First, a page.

I settle in for a happy rendezvous with Medical Arts Press, hoping to finish some orders for the office, when the front door opens and a patient walks in.

"Hello!" Tammy waves. "I know I'm early for my appointment, but I don't mind waiting till she's ready." She grabs the latest issue of People Magazine and starts speculating as to whether K-Fed will get the kids or not.

I hear a flush in the restroom. A moment later, Dr. K rushes out and ducks behind the front desk. "Hello!" she greets the patient merrily, then turns to me.

"Here," she whispers. "I think it's negative, but I didn't have time to wait the whole ten minutes. Will you just watch this for another, oh, three and a half minutes and tell me what it says?"

I look down to see her waggling her pee stick at me. I feel myself grimace as my subconscious mind grasps what my sense of propriety cannot accept. She wants me to babysit her pee stick.

"Don't worry," she assures me when she sees my eyes widen and my lip curl back. "It's clean." Before I have a chance to speak, she drops her pee stick on my desk and hustles out to the waiting area. "So, how have you been?" she asks Tammy, enveloping her in a big hug and escorting her back to the adjusting area.

Meanwhile, I turn and stare at the pee stick. What am I supposed to do? The pee stick stares back from the countertop, winking its lopsided | + at me. I imagine that it can speak.

Me: What am I going to do with you? This really isn't my day.

Pee Stick: You're telling me. I spend all that time in the factory learning chemistry, then I finally land my first big job and they wrap me up in a tiny capsule, ship me off to a darkest corner of the pharmacy, and ignore me until this afternoon, when I get a face full of . . . "

Me: Okay, okay, I get it! So we both got the short end of the stick!

Pee Stick: Cute. That your idea of funny?

Me: Sorry.

Pee Stick: And all the boss cares about is results, results, results. I mean, I have a life, you know?

Me: Oh, you have family?


Pee Stick: We're trying.

Me: Ah.

Pee Stick: Not as easy as if once was, you know. Production levels at the factory are down. Something about all the manufacturing jobs getting shipped to Malaysia.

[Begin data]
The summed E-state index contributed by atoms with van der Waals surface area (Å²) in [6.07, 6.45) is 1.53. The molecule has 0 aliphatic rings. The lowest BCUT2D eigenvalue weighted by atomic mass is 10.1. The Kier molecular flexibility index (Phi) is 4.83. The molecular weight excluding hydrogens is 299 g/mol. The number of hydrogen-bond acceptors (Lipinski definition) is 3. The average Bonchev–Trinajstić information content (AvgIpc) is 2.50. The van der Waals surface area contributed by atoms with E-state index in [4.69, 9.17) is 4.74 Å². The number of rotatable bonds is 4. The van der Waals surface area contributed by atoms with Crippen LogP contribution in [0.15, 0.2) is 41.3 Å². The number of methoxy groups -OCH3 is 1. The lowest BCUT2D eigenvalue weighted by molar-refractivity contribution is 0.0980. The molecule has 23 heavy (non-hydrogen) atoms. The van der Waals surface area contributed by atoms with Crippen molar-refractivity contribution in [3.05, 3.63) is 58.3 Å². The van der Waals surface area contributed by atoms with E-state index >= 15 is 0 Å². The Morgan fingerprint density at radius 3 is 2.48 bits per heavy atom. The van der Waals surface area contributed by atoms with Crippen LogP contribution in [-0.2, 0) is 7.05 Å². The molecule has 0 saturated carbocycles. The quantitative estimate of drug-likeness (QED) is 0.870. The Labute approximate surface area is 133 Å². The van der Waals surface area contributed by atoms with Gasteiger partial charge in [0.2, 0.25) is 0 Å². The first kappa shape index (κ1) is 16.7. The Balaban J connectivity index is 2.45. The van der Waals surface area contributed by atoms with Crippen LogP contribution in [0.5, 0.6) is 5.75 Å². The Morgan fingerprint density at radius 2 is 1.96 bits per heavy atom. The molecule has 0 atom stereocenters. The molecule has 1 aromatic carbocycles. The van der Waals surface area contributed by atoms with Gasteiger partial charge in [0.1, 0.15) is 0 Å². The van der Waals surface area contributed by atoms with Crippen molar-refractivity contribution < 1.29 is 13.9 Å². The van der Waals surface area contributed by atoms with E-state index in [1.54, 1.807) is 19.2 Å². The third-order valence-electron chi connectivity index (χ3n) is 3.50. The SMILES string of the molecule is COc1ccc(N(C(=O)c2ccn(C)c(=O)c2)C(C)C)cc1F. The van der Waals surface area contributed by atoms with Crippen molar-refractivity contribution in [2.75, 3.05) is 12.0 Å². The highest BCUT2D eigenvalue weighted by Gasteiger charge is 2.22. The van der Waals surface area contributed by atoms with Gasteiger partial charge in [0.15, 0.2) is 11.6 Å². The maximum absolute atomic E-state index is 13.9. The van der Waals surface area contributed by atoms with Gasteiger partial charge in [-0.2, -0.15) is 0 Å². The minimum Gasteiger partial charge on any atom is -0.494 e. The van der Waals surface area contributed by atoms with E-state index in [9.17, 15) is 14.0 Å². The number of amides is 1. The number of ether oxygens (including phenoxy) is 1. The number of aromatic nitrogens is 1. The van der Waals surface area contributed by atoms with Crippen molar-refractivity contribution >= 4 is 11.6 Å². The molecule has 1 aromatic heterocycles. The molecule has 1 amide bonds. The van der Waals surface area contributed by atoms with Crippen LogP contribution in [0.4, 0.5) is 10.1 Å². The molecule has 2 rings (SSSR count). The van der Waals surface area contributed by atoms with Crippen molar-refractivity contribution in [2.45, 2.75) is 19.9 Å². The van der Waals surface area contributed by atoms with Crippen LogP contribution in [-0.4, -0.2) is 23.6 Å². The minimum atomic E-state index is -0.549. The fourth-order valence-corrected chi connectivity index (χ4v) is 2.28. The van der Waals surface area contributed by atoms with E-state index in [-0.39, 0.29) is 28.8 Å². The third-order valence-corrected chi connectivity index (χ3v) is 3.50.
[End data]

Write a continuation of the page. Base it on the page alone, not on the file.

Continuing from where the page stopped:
Me: Well, you could always adopt. Overseas adoption, very fashionable these days.

Pee Stick: [Sigh] I just thought there would be more to life than this. I'm looking at retirement now, boss says I'm all used up, and have I made any plans? No. I never though time would go by so quickly. Maybe I should just end it all.

Me: Hey, you're tottering too near the edge!

Pee Stick: Might as well go out in a blaze of glory . . .

I watch silently as the pee stick flings itself into the trash can, a bright golden spray arching poetically behind it.


I shake myself. Back to reality. Resolving not to touch the pee stick, I scoot my chair a little farther into the corner and continue working. Tammy comes up to pay. I can see that her eyes are fixated on the pee stick but I ignore her stare, get her rescheduled (dang I'm good), and go back to work.

A few minutes later, Dr. K wanders up to the desk. Seeing the pee stick still perched where she left it, she snatches it up. Brandishing it at me like Perry Mason with a smoking revolver, she can't keep the panicky yelp from her voice.

"Hey," she cries indignantly. "You left this here!"

This One Is Just Right!

Check out these chairs that artist Martino Gamper made from found objects in his project 100 Chairs in 100 Days. I am in awe of his artistry and inventiveness - I wish I could be this creative!

The Nomination: All Stitched Up?

HAHAHA, I am finally in a Desirable Demographic!! I expect to be fielding would-be political suitors at the local yarn shop sometime soon! Check out this article from Slate:

Craft the Vote!

Winning the presidency with a Bedazzler and a crochet hook.

By Jessica Vitkus

Posted Monday, Aug. 13, 2007, at 3:55 PM ET

Presidential candidates take note: Knitting is no longer a hobby. It's a lifestyle. In America, do-it-yourself handicrafts are everywhere. Magazines like Bust, Make, Craft, and ReadyMade reach out to a hip, young audience whose hands are rarely idle. Even Hugh Hefner's ladies on the reality romp The Girls Next Door have a scrap-booking room in the Playboy Mansion.

Forget NASCAR dads and security moms—it's the craft vote that can no longer be ignored. The candidates already missed an opportunity to woo craft leaders at the inaugural Craft Congress, which convened in Pittsburgh this March. (Musical version coming to Broadway in 200 years.) But it's not too late for campaigns to embrace the crafting kind. Sewing circles as fund-raisers! Collage and glitter billboards instead of e-mails! I challenge Hillary, Obama, Mitt, and Rudy to whip out their pinking shears and win the hearts of the DIY crowd. I've suggested politically appropriate projects for each party—DemoCrafts and RepubliCrafts—and whipped up some samples.

Tuesday, December 18, 2007